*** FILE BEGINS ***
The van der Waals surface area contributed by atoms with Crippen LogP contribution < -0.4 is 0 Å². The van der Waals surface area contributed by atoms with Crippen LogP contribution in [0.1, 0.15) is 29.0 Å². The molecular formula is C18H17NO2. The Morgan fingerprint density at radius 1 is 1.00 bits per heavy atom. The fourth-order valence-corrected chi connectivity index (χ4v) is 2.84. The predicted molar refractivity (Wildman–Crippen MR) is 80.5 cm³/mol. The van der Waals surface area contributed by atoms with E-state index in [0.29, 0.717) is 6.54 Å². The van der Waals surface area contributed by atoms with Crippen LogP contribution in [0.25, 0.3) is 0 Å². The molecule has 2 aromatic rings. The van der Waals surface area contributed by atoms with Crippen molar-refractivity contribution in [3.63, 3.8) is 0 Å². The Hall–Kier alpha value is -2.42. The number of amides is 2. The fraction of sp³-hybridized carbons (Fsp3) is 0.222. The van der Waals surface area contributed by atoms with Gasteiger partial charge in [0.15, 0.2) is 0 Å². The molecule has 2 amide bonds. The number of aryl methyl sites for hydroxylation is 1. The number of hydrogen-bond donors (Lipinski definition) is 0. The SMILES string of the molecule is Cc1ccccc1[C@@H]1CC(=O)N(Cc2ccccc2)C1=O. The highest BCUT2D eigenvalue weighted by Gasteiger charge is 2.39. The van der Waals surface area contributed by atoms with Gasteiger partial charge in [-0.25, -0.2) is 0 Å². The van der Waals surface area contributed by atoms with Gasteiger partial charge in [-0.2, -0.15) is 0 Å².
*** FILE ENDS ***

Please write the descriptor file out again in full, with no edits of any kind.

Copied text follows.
The van der Waals surface area contributed by atoms with Crippen LogP contribution < -0.4 is 0 Å². The van der Waals surface area contributed by atoms with Crippen LogP contribution in [0.1, 0.15) is 29.0 Å². The molecular formula is C18H17NO2. The Morgan fingerprint density at radius 1 is 1.00 bits per heavy atom. The fourth-order valence-corrected chi connectivity index (χ4v) is 2.84. The predicted molar refractivity (Wildman–Crippen MR) is 80.5 cm³/mol. The van der Waals surface area contributed by atoms with E-state index in [0.29, 0.717) is 6.54 Å². The van der Waals surface area contributed by atoms with Crippen LogP contribution in [0.25, 0.3) is 0 Å². The molecule has 2 aromatic rings. The van der Waals surface area contributed by atoms with Crippen molar-refractivity contribution in [3.63, 3.8) is 0 Å². The Hall–Kier alpha value is -2.42. The number of amides is 2. The fraction of sp³-hybridized carbons (Fsp3) is 0.222. The van der Waals surface area contributed by atoms with Gasteiger partial charge in [0.15, 0.2) is 0 Å². The molecule has 2 amide bonds. The number of aryl methyl sites for hydroxylation is 1. The number of hydrogen-bond donors (Lipinski definition) is 0. The SMILES string of the molecule is Cc1ccccc1[C@@H]1CC(=O)N(Cc2ccccc2)C1=O. The highest BCUT2D eigenvalue weighted by Gasteiger charge is 2.39. The van der Waals surface area contributed by atoms with Gasteiger partial charge in [-0.25, -0.2) is 0 Å². The van der Waals surface area contributed by atoms with Gasteiger partial charge in [-0.2, -0.15) is 0 Å².